The Fifth Circuit recently confirmed that in wind/hail cases, the insured must meet its burden of proof to establish not only that the reported hail damage occurred during the policy period, but also how much of the damage occurred during the policy period, and sent a message that federal courts can and should grant summary judgments on this issue. In Certain Underwriters at Lloyd’s of London v. Lowen Valley View, LLC, N0 17-10914, 2018 WL 2727323 (5th Cir. June 6, 2018) (slip op.), the insured reported a hail claim, alleging a date of loss two years earlier. An engineering investigation revealed that there was a single hail event during the policy period which could have caused some of the damage, and the engineer admitted at one point that the date of loss alleged by the insured was the “most likely” date the observed damage occurred. However, there was also ample evidence that additional storms had occurred prior to the policy period and they almost certainly also caused some of the damage.

The trial court granted the carrier’s motion for summary judgment based on the concurrent cause doctrine (i.e., when a covered and non-covered peril combine to cause damage, the insured bears the burden of demonstrating how much of the damage was caused solely by the covered peril). The Fifth Circuit agreed, stating, “Given the undisputed evidence of severe hail storms outside the coverage period, Lowen Valley’s evidence does not afford the jury a reasonable basis on which to allocate the damage.” The court went on to affirm the dismissal of the insured’s extra-contractual claims as well, relying on Menchaca for the proposition that “an insured cannot recover any damages based on an insurer’s statutory violation if the insured had no right to receive benefits under the policy and sustained no injury independent of a right to benefits.”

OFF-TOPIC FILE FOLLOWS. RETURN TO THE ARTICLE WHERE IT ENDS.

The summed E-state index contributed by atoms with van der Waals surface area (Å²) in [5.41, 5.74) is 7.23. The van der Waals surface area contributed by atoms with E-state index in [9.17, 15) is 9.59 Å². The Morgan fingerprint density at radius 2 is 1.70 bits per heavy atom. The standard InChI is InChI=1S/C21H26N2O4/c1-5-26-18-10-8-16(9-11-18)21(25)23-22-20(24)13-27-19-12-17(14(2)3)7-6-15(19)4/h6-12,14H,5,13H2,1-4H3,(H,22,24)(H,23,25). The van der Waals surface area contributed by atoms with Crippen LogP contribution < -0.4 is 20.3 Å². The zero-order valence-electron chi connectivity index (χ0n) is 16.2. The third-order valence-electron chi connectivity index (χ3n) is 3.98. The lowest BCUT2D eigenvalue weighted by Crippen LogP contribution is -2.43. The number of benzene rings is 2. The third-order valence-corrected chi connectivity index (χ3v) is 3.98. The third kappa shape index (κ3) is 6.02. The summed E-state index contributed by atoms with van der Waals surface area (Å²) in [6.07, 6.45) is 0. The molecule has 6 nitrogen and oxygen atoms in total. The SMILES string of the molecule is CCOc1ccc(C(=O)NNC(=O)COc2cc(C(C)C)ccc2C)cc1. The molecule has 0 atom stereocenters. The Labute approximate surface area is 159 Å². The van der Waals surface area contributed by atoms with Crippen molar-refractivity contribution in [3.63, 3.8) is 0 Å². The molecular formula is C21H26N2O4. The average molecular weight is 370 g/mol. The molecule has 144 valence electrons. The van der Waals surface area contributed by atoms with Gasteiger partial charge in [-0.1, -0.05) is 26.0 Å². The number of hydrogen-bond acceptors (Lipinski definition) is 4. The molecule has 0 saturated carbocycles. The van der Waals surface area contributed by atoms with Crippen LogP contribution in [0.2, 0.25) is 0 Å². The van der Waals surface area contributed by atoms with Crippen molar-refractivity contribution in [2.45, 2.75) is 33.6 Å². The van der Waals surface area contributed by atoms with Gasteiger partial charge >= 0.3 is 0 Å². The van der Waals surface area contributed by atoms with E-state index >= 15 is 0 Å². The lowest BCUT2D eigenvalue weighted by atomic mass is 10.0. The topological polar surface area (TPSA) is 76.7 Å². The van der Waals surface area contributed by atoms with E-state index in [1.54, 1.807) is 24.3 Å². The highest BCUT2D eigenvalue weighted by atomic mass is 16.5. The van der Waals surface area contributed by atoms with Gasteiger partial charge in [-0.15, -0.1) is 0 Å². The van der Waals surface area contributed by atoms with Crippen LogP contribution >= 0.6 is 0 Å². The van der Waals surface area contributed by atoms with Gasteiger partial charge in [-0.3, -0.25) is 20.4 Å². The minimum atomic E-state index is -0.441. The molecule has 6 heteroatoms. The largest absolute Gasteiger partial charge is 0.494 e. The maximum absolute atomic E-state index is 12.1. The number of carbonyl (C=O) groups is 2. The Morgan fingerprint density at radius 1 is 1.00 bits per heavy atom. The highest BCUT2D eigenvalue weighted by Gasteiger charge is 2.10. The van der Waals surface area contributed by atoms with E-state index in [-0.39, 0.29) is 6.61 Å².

Editor’s note: This message that federal courts will enforce the Texas concurrent cause doctrine and require insureds to meet their legal burden of proof should make it easier, at least in federal courts, to obtain early resolutions of cases in which the policyholder sues without any reliable evidence that the alleged damage is in fact the result of a covered peril which occurred during the policy period.

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